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Journal of animal physiology and animal nutrition

Utilization of stereoisomers from alpha-tocopherol in livestock animals.


PMID 19663978

Abstract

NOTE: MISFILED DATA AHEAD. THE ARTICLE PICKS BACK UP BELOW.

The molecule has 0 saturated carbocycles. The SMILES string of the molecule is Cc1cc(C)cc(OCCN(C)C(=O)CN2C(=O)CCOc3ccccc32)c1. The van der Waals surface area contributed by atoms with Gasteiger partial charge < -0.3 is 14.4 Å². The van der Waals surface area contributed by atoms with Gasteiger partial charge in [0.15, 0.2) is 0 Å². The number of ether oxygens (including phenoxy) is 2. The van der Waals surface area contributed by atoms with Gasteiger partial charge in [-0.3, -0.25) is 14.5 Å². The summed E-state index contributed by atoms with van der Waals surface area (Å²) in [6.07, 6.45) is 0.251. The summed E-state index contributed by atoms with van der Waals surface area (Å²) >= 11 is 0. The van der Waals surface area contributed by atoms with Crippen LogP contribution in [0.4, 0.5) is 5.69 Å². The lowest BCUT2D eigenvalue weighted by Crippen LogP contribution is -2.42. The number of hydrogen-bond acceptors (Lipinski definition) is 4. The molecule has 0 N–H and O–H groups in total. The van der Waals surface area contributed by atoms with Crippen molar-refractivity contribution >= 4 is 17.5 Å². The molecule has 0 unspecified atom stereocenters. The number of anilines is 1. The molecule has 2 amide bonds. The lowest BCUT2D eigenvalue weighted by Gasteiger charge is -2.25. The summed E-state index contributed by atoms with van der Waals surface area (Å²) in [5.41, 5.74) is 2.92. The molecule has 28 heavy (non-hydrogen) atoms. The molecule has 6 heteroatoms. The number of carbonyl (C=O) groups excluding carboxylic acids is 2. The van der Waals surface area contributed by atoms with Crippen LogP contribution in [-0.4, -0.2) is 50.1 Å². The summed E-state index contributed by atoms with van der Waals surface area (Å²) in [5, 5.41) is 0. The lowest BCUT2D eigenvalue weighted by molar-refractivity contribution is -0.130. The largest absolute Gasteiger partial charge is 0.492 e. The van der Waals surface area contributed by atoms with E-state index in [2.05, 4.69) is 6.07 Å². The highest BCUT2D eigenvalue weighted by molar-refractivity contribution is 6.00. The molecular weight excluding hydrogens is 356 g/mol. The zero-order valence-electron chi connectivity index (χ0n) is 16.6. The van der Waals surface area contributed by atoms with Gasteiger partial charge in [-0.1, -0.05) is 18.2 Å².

Alpha-tocopherol derived from natural source is a single stereoisomer (i.e. RRR-alpha-tocopherol), whereas synthetic alpha-tocopherol consists of a mixture of eight stereoisomers, including RRR-, RRS-, RSR-, RSS-alpha-tocopherol (the 2R isomers, R configuration at positions 2' of the phytyl tail) and SRR-, SSR-, SRS- and SSS-alpha-tocopherol (the 2S isomers, S configuration at positions 2' of the phytyl tail). R and S are assigned by the sequence-rule procedure, i.e. the priorities of the substituents decrease in clockwise direction or anti-clockwise direction at each chiral centre. Not all these stereoisomers are equally bio-available, which can be explained by the differences in the rate of degradation, transportation and retention. Humans and livestock animals can only utilize the 2R forms, while the 2S forms have very low bio-availability or basically are not bio-available. The utilization of 2R forms differs between different animal species. For humans and livestock animals, RRR-alpha-tocopherol has the highest bio-availability compared with other stereoisomers, while other 2R forms have lower bio-availability compared with RRR-alpha-tocopherol. The relative bio-availability of RRR- and all-rac-alpha-tocopherol is related to animal species, ages of animals and assessment criteria. In general, recent literature studies have demonstrated that the relative bioavailability of RRR- and all-rac-alpha-tocopherol is 2:1, differing from the commonly used conversion factor of 1.36:1. The latter was based on rat-resorption-gestation test. Most recent studies have shown that this conversion factor of 1.36:1 is not applicable to livestock animals and based on other metabolic functions. When IU is required to express vitamin E activity, new conversion factors need to be defined for livestock animals. Quantitative determination of bio-availability of the individual alpha-tocopherol stereoisomers will give a more detailed picture of the bioavailability of natural and synthetic vitamin E forms.